By Gordon Dickson

Fort Worth Star-Telegram

FORT WORTH, Texas — With the Boeing 737 Max aircraft grounded by President Donald Trump’s emergency order, in the wake of two overseas crashes that apparently occurred under near-identical circumstances involving the aircraft’s anti-stall sensors, major questions and concerns about the design of the 737 Max remain.

“My instinct is the flying public is not going to embrace the Max 8 without a Herculean and highly transparent effort, not only by Boeing, but also regulators, to ensure its safety,” said Mike Slack, an aviation attorney and a former NASA aerospace engineer. “I don’t know if that bar is attainable. I think the Max 8 may go onto that pile of airplanes damaged by reputation.”

Boeing officials have pledged to correct the erroneous activation of the maneuvering characteristics augmentation system, which is believed to be a factor in the Oct. 29 crash of a Lion Air Flight 610 into the Indonesia seas that killed 189 people, as well as the March 10 crash of an Ethiopian Airlines Flight 302 that killed 157 people.

“We have the responsibility to eliminate this risk, and we know how to do it,” Dennis Muilenburg, Boeing chief executive officer, said in a statement this month. “Safety is our responsibility, and we own it. When the MAX returns to the skies, we’ve promised our airline customers and their passengers and crews that it will be as safe as any airplane ever to fly.”

Fort Worth-based American Airlines and Dallas-based Southwest Airlines continue to cancel roughly 150 flights a day, as their 737 Max aircraft — 58 planes between the two corporations — remain idle. American bought 24 of the 737 Max aircraft, and Southwest owns 34 of the planes. The cancellations are costing both airlines millions of dollars.

American has extended its cancellation of 737 Max flights until June 5, and Southwest announced Thursday it has canceled its 737 Max flights through Aug. 5, meaning both airlines are likely to still be dealing with the prickly issue well into the summer travel season.

Pilots say they’re ready

But American Airlines pilots say that once the 737 Max is cleared for takeoff, they will have no qualms about stepping into the cockpit. Dennis Tajer, spokesman for the Fort Worth-based Allied Pilots Association, which represents 15,000 American Airlines pilots, pointed out that the American version of the 737 Max are built with two “angle of attack” displays that provide an extra layer of protection in the event a sensor malfunction.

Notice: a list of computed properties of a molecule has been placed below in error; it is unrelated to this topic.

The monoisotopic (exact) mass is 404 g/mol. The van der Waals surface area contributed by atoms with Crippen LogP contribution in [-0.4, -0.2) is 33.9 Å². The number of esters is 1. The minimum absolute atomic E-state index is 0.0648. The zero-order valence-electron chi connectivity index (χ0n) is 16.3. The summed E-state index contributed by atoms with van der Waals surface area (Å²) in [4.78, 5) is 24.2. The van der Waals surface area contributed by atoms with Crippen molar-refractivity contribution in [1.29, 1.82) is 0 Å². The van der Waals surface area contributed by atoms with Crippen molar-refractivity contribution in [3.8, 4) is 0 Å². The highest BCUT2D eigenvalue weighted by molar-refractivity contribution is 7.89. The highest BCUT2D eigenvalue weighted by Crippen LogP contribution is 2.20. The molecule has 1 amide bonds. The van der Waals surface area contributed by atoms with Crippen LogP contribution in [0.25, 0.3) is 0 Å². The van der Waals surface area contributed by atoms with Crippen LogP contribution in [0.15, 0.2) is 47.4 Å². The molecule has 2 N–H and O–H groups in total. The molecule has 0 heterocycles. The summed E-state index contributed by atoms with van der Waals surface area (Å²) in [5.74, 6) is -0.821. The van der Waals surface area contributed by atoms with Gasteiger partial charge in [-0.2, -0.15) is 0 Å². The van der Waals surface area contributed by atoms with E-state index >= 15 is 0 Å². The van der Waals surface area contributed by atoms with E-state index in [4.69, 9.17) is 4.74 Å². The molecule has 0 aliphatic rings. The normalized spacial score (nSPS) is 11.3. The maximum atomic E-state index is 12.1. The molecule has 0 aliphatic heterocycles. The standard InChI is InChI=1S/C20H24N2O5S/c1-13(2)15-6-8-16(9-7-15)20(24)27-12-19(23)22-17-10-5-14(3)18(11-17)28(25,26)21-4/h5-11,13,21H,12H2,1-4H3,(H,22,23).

“The pilots for the world’s largest airline have the necessary training and experience to troubleshoot problems and take decisive actions on the flight deck to protect our passengers and crew,” Tajer said in a statement released after the Ethiopia crash.

But Slack said the Federal Aviation Administration, which was criticized for being among the last aviation safety agencies in the world to ground the Boeing aircraft, should question why the 737 Max needs to have an automatic pitch correction system. A plane designed from the ground up wouldn’t need such a behind-the-scenes protective measure built into its electronics, he said.

Some critics say Boeing may have acted hastily in increasing the size of the engines and moving them further forward on the 737 Max models, a move that made the planes more fuel-efficient but also changed weight distribution.

“One of the problems we have with the system is, why put a system like that on an airplane in the first place?” Slack said. “… It is within the realm of possibility that, if much of the basic pitch stability performance of the plane cannot be addressed by a software fix, a redesign may be required and the Max might not ever fly,” Slack said.

Winning back trust

Even if the 737 Max is certified again as airworthy, Boeing will have to work hard to win back the public’s trust, said Brian Richardson, who teaches graduate level crisis communication courses at the University of North Texas.

“Right now, the narrative is that this is an unsafe plane. Boeing has to create a new narrative, and not a narrative built on spin,” Richardson said. “I’m going to need to see it with my own eyes — what did they do to correct the problem? And, I’m going to need to see comment from aviation experts saying, ‘Yes. I agree with that.’”

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